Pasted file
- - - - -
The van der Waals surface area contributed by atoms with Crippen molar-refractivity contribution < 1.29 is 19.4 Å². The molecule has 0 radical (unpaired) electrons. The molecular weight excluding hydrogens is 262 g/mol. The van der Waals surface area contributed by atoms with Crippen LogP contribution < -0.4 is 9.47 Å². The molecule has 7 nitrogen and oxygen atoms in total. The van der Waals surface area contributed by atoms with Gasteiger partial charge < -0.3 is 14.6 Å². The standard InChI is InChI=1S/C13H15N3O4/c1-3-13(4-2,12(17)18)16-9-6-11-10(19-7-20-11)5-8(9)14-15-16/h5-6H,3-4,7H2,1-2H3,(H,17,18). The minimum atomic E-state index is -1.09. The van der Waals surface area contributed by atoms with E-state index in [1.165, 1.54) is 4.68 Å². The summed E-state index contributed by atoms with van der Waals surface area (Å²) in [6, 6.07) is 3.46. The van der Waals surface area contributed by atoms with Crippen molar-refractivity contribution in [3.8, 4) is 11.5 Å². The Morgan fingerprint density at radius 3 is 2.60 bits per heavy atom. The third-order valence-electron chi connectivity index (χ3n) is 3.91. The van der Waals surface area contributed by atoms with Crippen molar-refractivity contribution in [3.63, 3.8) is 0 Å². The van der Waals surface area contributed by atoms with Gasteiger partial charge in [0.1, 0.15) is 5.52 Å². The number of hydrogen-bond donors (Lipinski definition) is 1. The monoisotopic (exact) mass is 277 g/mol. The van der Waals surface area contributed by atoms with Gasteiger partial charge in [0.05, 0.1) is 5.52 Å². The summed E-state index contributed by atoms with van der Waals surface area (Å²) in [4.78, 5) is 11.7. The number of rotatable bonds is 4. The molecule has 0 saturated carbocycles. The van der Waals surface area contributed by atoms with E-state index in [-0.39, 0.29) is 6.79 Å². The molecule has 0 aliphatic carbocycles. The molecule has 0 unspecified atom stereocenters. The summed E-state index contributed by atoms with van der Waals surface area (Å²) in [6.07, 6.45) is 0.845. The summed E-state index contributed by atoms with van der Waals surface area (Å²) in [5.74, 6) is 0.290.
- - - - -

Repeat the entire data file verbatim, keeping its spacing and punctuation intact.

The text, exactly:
The van der Waals surface area contributed by atoms with Crippen molar-refractivity contribution < 1.29 is 19.4 Å². The molecule has 0 radical (unpaired) electrons. The molecular weight excluding hydrogens is 262 g/mol. The van der Waals surface area contributed by atoms with Crippen LogP contribution < -0.4 is 9.47 Å². The molecule has 7 nitrogen and oxygen atoms in total. The van der Waals surface area contributed by atoms with Gasteiger partial charge < -0.3 is 14.6 Å². The standard InChI is InChI=1S/C13H15N3O4/c1-3-13(4-2,12(17)18)16-9-6-11-10(19-7-20-11)5-8(9)14-15-16/h5-6H,3-4,7H2,1-2H3,(H,17,18). The minimum atomic E-state index is -1.09. The van der Waals surface area contributed by atoms with E-state index in [1.165, 1.54) is 4.68 Å². The summed E-state index contributed by atoms with van der Waals surface area (Å²) in [6, 6.07) is 3.46. The van der Waals surface area contributed by atoms with Crippen molar-refractivity contribution in [3.8, 4) is 11.5 Å². The Morgan fingerprint density at radius 3 is 2.60 bits per heavy atom. The third-order valence-electron chi connectivity index (χ3n) is 3.91. The van der Waals surface area contributed by atoms with Crippen molar-refractivity contribution in [3.63, 3.8) is 0 Å². The van der Waals surface area contributed by atoms with Gasteiger partial charge in [0.1, 0.15) is 5.52 Å². The number of hydrogen-bond donors (Lipinski definition) is 1. The monoisotopic (exact) mass is 277 g/mol. The van der Waals surface area contributed by atoms with Gasteiger partial charge in [0.05, 0.1) is 5.52 Å². The summed E-state index contributed by atoms with van der Waals surface area (Å²) in [4.78, 5) is 11.7. The number of rotatable bonds is 4. The molecule has 0 saturated carbocycles. The van der Waals surface area contributed by atoms with E-state index in [-0.39, 0.29) is 6.79 Å². The molecule has 0 aliphatic carbocycles. The molecule has 0 unspecified atom stereocenters. The summed E-state index contributed by atoms with van der Waals surface area (Å²) in [6.07, 6.45) is 0.845. The summed E-state index contributed by atoms with van der Waals surface area (Å²) in [5.74, 6) is 0.290.